This week has been interesting for the contrasting announcements coming out of China and India. While GoodWe, a major solar inverter maker from China had its successful IPO in Shanghai, in India, Petronas Owned Amplus brought 100MW of assets from ACME Solar, and the biggies, GreenKo Group is about to get a $980 million investment from Japan's Orix,
Capital. Or the lack of it, has plagued sectors India for as long as one can remember. In sector after sector, successful Indian firms have been lauded for their capital efficiency, with little understanding at times, of the fact that they didn’t have any other choice.
Today, when we look at the top 3 renewable energy developers in the country, namely Adani Green Energy, Greenko Group, and Renew Power, its interesting to see the level of foreign stakes, and backing, they have all needed to reach their GW sized ambitions.
While Adani has a deal with Total of France for a 50 percent share for the latter, global investment major Goldman Sachs has a 48 percent stake in Renew Power. As and when it lowers its stake, you can be sure that the buyer will be yet another foreign player.
Greenko Group, where the $980 million deal with Japan’s Orix was announced today, is another level altogether. After the deal, the firm’s promoters will have a 13 percent stake, with the GIC Investment trust of Singapore holding 55 percent, the Abu Dhabu Investment Trust (ADIA) around 12 percent , and new backer Orix, close to 20 percent.
This foreign interest in India’s renewable energy sector, while a strong indicator of the tremendous progress hat has been made in the past few years also points to a challenge at home. The lack of funding scale, and time, that is needed to support this new sector.
Even new kid on the block, Amplus Energy, that was brought over by Malaysia’s Petronas last year completely, had raised growth capital from private equity fund I Squared Capital, back in 2015 at the cost of a majority stake in the firm.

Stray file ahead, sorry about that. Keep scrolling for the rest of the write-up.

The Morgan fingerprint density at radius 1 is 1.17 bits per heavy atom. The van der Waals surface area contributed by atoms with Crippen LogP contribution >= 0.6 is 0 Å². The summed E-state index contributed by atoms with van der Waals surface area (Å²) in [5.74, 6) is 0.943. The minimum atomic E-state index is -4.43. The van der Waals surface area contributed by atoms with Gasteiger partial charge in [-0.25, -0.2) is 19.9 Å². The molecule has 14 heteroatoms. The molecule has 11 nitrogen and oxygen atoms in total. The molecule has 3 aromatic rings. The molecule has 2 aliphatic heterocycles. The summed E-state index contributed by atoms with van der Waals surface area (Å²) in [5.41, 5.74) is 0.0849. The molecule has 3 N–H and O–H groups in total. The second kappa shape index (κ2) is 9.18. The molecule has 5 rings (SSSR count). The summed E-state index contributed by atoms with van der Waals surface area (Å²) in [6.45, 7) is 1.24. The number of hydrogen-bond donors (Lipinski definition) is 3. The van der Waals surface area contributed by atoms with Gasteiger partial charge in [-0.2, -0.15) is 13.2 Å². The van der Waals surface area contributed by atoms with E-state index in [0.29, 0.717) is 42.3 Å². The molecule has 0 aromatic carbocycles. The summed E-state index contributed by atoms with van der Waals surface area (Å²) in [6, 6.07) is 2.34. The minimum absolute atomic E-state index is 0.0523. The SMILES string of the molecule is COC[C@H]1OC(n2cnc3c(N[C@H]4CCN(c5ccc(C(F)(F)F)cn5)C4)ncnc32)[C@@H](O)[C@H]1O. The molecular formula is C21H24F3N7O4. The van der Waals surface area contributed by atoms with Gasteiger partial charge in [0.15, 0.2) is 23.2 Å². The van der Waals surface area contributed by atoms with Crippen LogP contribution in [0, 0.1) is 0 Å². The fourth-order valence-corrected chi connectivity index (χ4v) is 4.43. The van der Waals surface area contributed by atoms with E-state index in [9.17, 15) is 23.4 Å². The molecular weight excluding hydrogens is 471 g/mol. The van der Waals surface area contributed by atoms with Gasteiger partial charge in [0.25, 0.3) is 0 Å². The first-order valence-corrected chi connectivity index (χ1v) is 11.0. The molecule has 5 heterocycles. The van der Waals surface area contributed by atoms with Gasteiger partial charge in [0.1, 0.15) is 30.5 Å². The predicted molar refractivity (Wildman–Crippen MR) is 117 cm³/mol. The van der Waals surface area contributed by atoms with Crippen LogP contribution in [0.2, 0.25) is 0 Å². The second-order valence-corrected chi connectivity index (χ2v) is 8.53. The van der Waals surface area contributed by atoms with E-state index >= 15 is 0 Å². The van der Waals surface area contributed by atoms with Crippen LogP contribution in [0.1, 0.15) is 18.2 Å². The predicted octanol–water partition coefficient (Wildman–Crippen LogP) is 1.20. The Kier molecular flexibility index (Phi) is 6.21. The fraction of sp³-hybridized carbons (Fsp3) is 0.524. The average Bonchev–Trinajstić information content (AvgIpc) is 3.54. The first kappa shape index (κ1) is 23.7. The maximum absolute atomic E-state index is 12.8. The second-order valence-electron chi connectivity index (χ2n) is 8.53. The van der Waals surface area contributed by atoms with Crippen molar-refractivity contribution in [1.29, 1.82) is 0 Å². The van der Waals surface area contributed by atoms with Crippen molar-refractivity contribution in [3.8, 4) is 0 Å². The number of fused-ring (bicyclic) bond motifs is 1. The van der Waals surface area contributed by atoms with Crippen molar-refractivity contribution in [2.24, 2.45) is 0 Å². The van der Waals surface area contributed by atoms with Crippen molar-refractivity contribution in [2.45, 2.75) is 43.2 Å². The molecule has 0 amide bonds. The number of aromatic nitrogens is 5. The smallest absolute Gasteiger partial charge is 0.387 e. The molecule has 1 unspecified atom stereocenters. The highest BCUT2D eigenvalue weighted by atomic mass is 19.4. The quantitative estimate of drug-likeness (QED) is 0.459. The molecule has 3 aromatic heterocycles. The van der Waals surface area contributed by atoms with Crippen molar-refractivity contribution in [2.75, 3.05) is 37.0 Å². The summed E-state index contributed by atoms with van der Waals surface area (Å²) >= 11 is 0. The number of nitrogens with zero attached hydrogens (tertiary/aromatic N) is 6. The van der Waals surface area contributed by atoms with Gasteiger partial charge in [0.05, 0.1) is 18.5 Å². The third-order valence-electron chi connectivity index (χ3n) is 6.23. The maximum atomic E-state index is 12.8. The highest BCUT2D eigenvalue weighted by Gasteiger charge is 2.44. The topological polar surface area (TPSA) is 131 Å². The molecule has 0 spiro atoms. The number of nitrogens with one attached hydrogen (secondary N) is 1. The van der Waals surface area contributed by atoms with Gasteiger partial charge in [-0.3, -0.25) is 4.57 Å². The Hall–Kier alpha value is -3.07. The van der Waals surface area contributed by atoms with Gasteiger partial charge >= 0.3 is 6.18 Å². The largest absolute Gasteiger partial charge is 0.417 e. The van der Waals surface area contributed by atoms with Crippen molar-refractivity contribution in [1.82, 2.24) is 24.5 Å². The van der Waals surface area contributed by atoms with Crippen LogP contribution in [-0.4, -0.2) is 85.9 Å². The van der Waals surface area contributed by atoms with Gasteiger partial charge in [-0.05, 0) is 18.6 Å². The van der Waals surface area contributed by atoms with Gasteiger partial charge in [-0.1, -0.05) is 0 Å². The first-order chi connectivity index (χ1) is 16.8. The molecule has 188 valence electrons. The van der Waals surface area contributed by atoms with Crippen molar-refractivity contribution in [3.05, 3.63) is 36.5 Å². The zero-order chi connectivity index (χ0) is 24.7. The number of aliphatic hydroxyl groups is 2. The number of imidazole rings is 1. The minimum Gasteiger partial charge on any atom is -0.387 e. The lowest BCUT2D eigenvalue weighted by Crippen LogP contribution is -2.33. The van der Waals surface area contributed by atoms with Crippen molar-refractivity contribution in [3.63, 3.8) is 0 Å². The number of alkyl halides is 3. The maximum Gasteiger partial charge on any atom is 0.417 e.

Contrast this with a veritable line up of Chinese firms that are publicly listed, in one of the many exchanges in China, Hong Kong, or even the US. These firms like Longi Solar, Jinko solar, Xinyi Solar, Solis, GoodWe, Sungrow, Tongwei and more cover the full spectrum of solar manufacturing, be it modules, cells, inverters, and finally, developers.
The access to public markets markets, has done more than possible anything else, to provide the impetus these firms needed, to grow globally. The transparency a public listing entails, along with the benchmarking with competition, has only benefited these firms. In contrast, the few firms from the sector to have gone for a listing in India are either on the developer side (Adani Green, Azure) or EPC (Sterling and Wilson Solar).
For India to make progress with its solar manufacturing sector, it needs to create conditions and an enabling environment that can give its manufacturers access to capital to think big, at scale. Otherwise, be prepared to face regular calls for protection from imports, and slow progress on both the technology and quality front.